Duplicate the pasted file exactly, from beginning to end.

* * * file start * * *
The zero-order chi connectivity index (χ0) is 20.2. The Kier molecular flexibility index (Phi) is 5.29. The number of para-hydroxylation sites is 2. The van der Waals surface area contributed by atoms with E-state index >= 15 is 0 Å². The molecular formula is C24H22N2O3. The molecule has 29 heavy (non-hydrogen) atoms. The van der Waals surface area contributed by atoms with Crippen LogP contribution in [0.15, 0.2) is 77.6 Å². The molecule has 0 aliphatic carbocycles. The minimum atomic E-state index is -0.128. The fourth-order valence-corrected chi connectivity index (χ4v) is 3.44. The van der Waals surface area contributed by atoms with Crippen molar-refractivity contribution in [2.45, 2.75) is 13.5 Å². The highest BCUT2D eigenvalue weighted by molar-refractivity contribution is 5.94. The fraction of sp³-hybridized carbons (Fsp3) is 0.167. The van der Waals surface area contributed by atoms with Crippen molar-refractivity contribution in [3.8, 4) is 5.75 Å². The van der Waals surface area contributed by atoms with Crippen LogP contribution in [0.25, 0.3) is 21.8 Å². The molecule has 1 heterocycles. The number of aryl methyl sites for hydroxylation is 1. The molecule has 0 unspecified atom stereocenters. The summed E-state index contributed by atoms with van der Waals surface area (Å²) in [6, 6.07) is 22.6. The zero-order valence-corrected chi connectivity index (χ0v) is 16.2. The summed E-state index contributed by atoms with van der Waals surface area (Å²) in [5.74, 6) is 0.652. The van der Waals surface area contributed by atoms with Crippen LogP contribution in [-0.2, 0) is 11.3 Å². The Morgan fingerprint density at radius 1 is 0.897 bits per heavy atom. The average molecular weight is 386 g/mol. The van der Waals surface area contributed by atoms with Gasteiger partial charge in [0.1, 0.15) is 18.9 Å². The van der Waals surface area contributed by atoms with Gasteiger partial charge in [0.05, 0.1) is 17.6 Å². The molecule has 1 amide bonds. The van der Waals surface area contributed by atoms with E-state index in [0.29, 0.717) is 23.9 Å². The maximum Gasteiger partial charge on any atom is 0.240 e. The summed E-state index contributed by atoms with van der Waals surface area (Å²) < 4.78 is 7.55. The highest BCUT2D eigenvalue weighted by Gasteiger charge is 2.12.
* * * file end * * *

The zero-order chi connectivity index (χ0) is 20.2. The Kier molecular flexibility index (Phi) is 5.29. The number of para-hydroxylation sites is 2. The van der Waals surface area contributed by atoms with E-state index >= 15 is 0 Å². The molecular formula is C24H22N2O3. The molecule has 29 heavy (non-hydrogen) atoms. The van der Waals surface area contributed by atoms with Crippen LogP contribution in [0.15, 0.2) is 77.6 Å². The molecule has 0 aliphatic carbocycles. The minimum atomic E-state index is -0.128. The fourth-order valence-corrected chi connectivity index (χ4v) is 3.44. The van der Waals surface area contributed by atoms with Crippen molar-refractivity contribution in [2.45, 2.75) is 13.5 Å². The highest BCUT2D eigenvalue weighted by molar-refractivity contribution is 5.94. The fraction of sp³-hybridized carbons (Fsp3) is 0.167. The van der Waals surface area contributed by atoms with Crippen molar-refractivity contribution in [3.8, 4) is 5.75 Å². The van der Waals surface area contributed by atoms with Crippen LogP contribution in [0.25, 0.3) is 21.8 Å². The molecule has 1 heterocycles. The number of aryl methyl sites for hydroxylation is 1. The molecule has 0 unspecified atom stereocenters. The summed E-state index contributed by atoms with van der Waals surface area (Å²) in [6, 6.07) is 22.6. The zero-order valence-corrected chi connectivity index (χ0v) is 16.2. The summed E-state index contributed by atoms with van der Waals surface area (Å²) in [5.74, 6) is 0.652. The van der Waals surface area contributed by atoms with Crippen LogP contribution in [-0.2, 0) is 11.3 Å². The Morgan fingerprint density at radius 1 is 0.897 bits per heavy atom. The average molecular weight is 386 g/mol. The van der Waals surface area contributed by atoms with Gasteiger partial charge in [0.1, 0.15) is 18.9 Å². The van der Waals surface area contributed by atoms with Gasteiger partial charge in [0.05, 0.1) is 17.6 Å². The molecule has 1 amide bonds. The van der Waals surface area contributed by atoms with E-state index in [0.29, 0.717) is 23.9 Å². The maximum Gasteiger partial charge on any atom is 0.240 e. The summed E-state index contributed by atoms with van der Waals surface area (Å²) < 4.78 is 7.55. The highest BCUT2D eigenvalue weighted by Gasteiger charge is 2.12.